1. All Articles
  2. Publications
  3. Noble News and Views
  4. 2010
  5. September

2012 Fertilizer Prices Impact Hay Production Costs

  Estimated read time:

This article was updated in June 2012.

Most hay producers want to produce hay as profitably as possible. Establishing economic goals is the first step towards profitability. Once goals are established, farmers benefit by developing a management mindset that is centered on a business approach. This requires understanding the costs of time, effort and inputs needed to produce and market the product. Following is an example of how to calculate hay production costs in the south-central Oklahoma, north-central Texas region.

Hay production costs can be reported on a dollar per ton basis; however, this measure can easily be converted to a dollar per bale basis once the size of the bale is known.

In our example, we will assume a 1,200-pound round bale, which is common for the region. A key expense is the cost of soil nutrient removal (replacement). Although the amount of nutrient removal varies with forage type and quality, Noble Research Institute consultants estimate that 1 ton of bermudagrass hay will, on average, remove from the soil 46 pounds of nitrogen, 12 pounds of phosphorus and 50 pounds of potassium. Best management practices include replacing these nutrients in the form of fertilizer. Using late spring 2012 regional fertilizer prices, the costs associated with soil nutrient removal (replacement) are reported in Table 1. Farmers may either estimate soil nutrient removal costs (as explained above) or may use the actual cost of fertilizer applied.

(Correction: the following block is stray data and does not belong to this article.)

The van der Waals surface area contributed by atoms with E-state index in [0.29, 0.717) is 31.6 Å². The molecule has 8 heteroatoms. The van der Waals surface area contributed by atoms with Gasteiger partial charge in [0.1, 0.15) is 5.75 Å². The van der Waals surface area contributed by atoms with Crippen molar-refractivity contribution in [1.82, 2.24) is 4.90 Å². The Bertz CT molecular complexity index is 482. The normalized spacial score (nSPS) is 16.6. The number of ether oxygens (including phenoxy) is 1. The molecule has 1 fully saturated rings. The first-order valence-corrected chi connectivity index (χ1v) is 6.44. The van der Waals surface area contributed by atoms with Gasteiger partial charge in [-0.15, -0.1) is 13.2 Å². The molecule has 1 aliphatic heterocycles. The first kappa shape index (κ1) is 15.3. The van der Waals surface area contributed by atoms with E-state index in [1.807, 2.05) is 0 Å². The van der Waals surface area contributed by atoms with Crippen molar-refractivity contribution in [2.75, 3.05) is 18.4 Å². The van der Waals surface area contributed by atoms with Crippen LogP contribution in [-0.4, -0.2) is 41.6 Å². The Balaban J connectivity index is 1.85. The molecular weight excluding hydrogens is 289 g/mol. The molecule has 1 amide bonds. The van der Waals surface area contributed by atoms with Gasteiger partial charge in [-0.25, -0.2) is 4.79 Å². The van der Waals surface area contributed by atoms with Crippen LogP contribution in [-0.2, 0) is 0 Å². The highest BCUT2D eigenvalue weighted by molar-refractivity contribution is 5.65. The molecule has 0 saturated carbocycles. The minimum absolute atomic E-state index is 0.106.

Farmers also incur harvest expenses for cutting, raking, baling and transporting hay from the field. Custom rates1, 2 are reported for each of these activities and are a good source when estimating a budget; otherwise, include machinery and equipment costs. Table 2 reports the total cost of production for our example. Depending on management intensity, farmers may also have expenses associated with herbicide application, storage and additional labor that need to be included in total cost of production.

The cost of production is also your breakeven price, meaning that you must at least receive this price to pay all expenses. If you are selling hay to other producers, knowing the break-even price is particularly important to determine the sales price. Revenue exceeding this breakeven price is profit. Farmers who sell hay for less than the breakeven price are foregoing potential revenue and are losing the opportunity to participate in other agricultural activities/land conservation practices that may be more economically viable. I encourage each farmer to determine the price needed to breakeven for your hay operation. It is not too late as you continue to sell hay throughout the fall.

Sources/Notes:
1 Doye, D. and R. Sahs. Oklahoma Farm and Ranch Custom Rates, 2011-2012. Oklahoma Cooperative Extension Service, Extension Fact Sheet CR-205, November 2011.
2 Rundle, D. et.al. 2011 Texas Custom Rates Statistics. United States Department of Agriculture National Agricultural Statistics Service, April 2011.

Comments